Dream Defenders
What the statistics won't tell you about Stand Your Ground's impact in Florida over the last decade

What the Statistics won’t tell you about Stand Your Ground’s impact in Florida over the last decade.

            Earlier this summer, the United Nations Human Rights Committee, the body that reviewed the United States for its human rights record under the International Covenant on Civil and Political Rights (ICCPR), announced that it was giving the U.S. an unsatisfactory grade of C1 for its failure to take steps to address its recommendations to roll back “Stand Your Ground” laws. The Committee found “Stand Your Ground” laws to be “inconsistent” with the right to life under Article 6 of the ICCPR when it examined the U.S. in March of 2014 in Geneva.  The U.S. Government finally responded earlier this month, in which it admitted it had “nothing further to report” on Stand Your Ground laws, not having yet completed an investigation into the discriminatory impact of these laws that the Unites States Commission on Civil Rights began in March 2013.[1]

In October 2005 Florida’s legislature codified its jurisprudence on the Castle Doctrine and added a “Stand Your Ground” provision to its law on justifiable use of force in self-defense.[2] Since codification, the news and media are full of questionable cases involving justifiable use of force. These cases often lead to debate over the “real” victim. The cases involving Trayvon Martin, Jordan Davis, and Marissa Alexander all come to mind. At any given time, there are numerous cases in Florida where people are charged with crimes for which their attorneys hope Stand Your Ground will provide immunity from prosecution. The Tampa Bay Times examined the effects of Florida’s 2005 law in more than 200 cases (about half of them fatal) thorough mid-2012.[3] They reported that the law’s chief beneficiaries were “those with records of crime and violence.”[4] Nearly 60 percent of those making Stand Your Ground claims when a person was killed had been arrested at least once before; a third of those had been accused of violent crimes in the past; over a third had illegally carried guns in the past or had threatened others with them.[5] According to a 2012 National Bureau of Economic Research study, Florida-type Stand Your Ground laws were associated with a 6.8 percent increase in homicide.[6]

Since 2005, roughly half the states in the Union passed Stand Your Ground- type laws, or laws like Stand Your Ground.[7]  In May of this year, the New York Times published an op-ed by Robert Spitzer on the occasion of the 10th anniversary of the passage of Stand Your Ground laws in Florida.[8]  According to the op-ed, the Association of Prosecuting Attorneys noted that such laws generate hamstrung investigations, and legal protections greater than those afforded to police officers. An Urban Institute study found significant racial disparities in the adjudication of Stand Your Ground laws from 2005 to 2010. Based on F.B.I. data, the study reported that for gun homicides in non-Stand Your Ground states, the cases were ruled justified in three to eight percent of white-on-white, black-on-white, and black-on-black killings. But when the shooter was white and the victim black, the rate was 29 percent. In Stand Your Ground states, justifiable shootings results ranged from three to 15 percent in the first three categories.[9] However, when the shooter was white and the victim black, 36 percent of the shootings were ruled justified.[10]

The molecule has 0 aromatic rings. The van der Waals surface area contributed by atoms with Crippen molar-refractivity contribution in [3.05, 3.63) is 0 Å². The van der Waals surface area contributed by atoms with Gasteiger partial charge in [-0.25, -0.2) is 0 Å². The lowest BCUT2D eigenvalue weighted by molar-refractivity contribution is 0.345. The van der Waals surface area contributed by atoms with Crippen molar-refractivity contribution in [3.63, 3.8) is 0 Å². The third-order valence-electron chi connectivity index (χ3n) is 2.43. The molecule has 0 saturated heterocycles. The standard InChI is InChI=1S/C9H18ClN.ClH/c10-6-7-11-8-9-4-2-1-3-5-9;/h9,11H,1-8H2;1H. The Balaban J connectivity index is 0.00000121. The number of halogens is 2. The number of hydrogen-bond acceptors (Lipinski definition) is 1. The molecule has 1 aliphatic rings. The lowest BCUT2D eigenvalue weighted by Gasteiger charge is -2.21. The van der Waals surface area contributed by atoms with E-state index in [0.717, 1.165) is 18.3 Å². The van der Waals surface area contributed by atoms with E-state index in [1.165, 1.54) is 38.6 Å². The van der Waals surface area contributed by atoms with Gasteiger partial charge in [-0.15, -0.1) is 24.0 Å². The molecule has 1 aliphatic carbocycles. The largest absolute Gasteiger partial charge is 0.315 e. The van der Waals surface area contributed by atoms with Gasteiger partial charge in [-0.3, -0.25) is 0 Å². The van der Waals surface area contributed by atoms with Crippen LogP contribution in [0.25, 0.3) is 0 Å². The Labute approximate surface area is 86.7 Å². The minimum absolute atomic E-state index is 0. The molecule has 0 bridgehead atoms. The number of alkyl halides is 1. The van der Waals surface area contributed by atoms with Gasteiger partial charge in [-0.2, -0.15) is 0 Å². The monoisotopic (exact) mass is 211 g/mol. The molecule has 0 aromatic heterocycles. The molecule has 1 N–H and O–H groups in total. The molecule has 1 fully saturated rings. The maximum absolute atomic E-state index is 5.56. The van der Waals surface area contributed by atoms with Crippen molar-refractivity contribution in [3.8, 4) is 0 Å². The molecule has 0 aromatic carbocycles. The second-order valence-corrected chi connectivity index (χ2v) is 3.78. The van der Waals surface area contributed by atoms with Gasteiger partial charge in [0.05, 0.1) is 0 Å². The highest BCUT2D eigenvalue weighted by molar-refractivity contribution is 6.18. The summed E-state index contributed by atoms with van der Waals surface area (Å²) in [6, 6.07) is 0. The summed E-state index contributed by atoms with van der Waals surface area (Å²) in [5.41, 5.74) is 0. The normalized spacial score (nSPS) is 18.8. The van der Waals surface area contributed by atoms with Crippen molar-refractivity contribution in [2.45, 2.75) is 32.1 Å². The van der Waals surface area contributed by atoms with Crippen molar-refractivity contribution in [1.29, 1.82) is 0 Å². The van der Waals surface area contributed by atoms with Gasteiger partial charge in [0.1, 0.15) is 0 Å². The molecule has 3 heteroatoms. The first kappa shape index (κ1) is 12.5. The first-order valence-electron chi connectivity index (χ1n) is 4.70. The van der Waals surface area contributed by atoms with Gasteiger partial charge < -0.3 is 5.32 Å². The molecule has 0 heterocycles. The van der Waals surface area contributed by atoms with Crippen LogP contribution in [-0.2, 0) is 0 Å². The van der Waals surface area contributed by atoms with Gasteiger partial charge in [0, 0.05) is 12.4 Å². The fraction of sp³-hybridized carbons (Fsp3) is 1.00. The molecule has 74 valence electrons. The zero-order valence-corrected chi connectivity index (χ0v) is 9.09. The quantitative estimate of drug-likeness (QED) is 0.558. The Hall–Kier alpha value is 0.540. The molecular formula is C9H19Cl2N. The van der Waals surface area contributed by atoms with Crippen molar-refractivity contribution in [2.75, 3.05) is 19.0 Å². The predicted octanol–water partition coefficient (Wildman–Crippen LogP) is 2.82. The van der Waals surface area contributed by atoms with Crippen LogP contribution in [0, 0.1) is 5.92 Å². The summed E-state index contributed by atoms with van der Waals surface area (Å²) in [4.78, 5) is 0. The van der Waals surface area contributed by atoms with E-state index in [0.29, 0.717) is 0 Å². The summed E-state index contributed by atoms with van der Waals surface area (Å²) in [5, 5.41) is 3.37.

Over the last decade the data along with the bodies have continued to amass. Even the United Nations Human Rights Committee acknowledged the incompatibility of these laws with the right to life under international law, during its review of the United States in March of last year.[11] A follow-up report to the U.N. submitted by the Dream Defenders, the Community Justice Project and the Campaign to Keep Guns Off Campus this May highlights the fact that little positive change has happened in the year since the review, and in fact the effects of Florida’s Stand Your Ground law has only gotten worse.[12]  Meanwhile, states across the country are removing barriers for students and other staff to carry loaded weapons onto university campuses, increasing the risk of gun violence at those institutions.